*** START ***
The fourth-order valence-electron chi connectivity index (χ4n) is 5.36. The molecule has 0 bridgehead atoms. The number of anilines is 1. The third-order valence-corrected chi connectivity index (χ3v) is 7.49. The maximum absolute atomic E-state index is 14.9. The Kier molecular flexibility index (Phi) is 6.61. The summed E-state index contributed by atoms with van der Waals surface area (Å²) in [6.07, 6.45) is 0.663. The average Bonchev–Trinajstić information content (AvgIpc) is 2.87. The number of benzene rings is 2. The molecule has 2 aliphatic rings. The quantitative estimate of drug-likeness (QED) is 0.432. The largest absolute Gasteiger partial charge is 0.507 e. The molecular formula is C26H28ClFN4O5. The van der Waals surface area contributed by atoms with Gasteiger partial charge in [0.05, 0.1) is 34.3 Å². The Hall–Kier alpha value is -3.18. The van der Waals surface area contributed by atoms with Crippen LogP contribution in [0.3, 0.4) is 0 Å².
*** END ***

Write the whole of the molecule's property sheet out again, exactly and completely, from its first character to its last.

The fourth-order valence-electron chi connectivity index (χ4n) is 5.36. The molecule has 0 bridgehead atoms. The number of anilines is 1. The third-order valence-corrected chi connectivity index (χ3v) is 7.49. The maximum absolute atomic E-state index is 14.9. The Kier molecular flexibility index (Phi) is 6.61. The summed E-state index contributed by atoms with van der Waals surface area (Å²) in [6.07, 6.45) is 0.663. The average Bonchev–Trinajstić information content (AvgIpc) is 2.87. The number of benzene rings is 2. The molecule has 2 aliphatic rings. The quantitative estimate of drug-likeness (QED) is 0.432. The largest absolute Gasteiger partial charge is 0.507 e. The molecular formula is C26H28ClFN4O5. The van der Waals surface area contributed by atoms with Gasteiger partial charge in [0.05, 0.1) is 34.3 Å². The Hall–Kier alpha value is -3.18. The van der Waals surface area contributed by atoms with Crippen LogP contribution in [0.3, 0.4) is 0 Å².